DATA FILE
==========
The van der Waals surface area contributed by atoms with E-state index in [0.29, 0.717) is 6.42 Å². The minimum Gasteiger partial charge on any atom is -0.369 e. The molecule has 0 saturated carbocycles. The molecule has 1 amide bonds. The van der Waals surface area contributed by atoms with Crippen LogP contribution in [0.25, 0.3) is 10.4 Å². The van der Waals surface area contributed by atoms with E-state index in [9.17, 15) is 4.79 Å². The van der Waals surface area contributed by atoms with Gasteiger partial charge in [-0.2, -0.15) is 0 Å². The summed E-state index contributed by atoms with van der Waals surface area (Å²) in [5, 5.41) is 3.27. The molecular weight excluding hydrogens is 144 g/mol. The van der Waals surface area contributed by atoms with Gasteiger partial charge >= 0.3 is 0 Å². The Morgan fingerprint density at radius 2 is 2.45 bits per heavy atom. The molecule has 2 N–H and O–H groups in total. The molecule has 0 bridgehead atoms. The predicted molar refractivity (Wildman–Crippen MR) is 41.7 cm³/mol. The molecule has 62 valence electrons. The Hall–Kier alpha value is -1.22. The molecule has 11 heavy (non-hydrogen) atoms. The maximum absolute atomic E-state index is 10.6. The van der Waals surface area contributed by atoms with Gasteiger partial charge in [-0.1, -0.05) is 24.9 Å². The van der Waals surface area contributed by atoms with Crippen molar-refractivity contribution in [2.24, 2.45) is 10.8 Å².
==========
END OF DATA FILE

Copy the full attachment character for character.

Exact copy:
The van der Waals surface area contributed by atoms with E-state index in [0.29, 0.717) is 6.42 Å². The minimum Gasteiger partial charge on any atom is -0.369 e. The molecule has 0 saturated carbocycles. The molecule has 1 amide bonds. The van der Waals surface area contributed by atoms with Crippen LogP contribution in [0.25, 0.3) is 10.4 Å². The van der Waals surface area contributed by atoms with E-state index in [9.17, 15) is 4.79 Å². The van der Waals surface area contributed by atoms with Gasteiger partial charge in [-0.2, -0.15) is 0 Å². The summed E-state index contributed by atoms with van der Waals surface area (Å²) in [5, 5.41) is 3.27. The molecular weight excluding hydrogens is 144 g/mol. The van der Waals surface area contributed by atoms with Gasteiger partial charge >= 0.3 is 0 Å². The Morgan fingerprint density at radius 2 is 2.45 bits per heavy atom. The molecule has 2 N–H and O–H groups in total. The molecule has 0 bridgehead atoms. The predicted molar refractivity (Wildman–Crippen MR) is 41.7 cm³/mol. The molecule has 62 valence electrons. The Hall–Kier alpha value is -1.22. The molecule has 11 heavy (non-hydrogen) atoms. The maximum absolute atomic E-state index is 10.6. The van der Waals surface area contributed by atoms with Gasteiger partial charge in [-0.1, -0.05) is 24.9 Å². The van der Waals surface area contributed by atoms with Crippen molar-refractivity contribution in [2.24, 2.45) is 10.8 Å².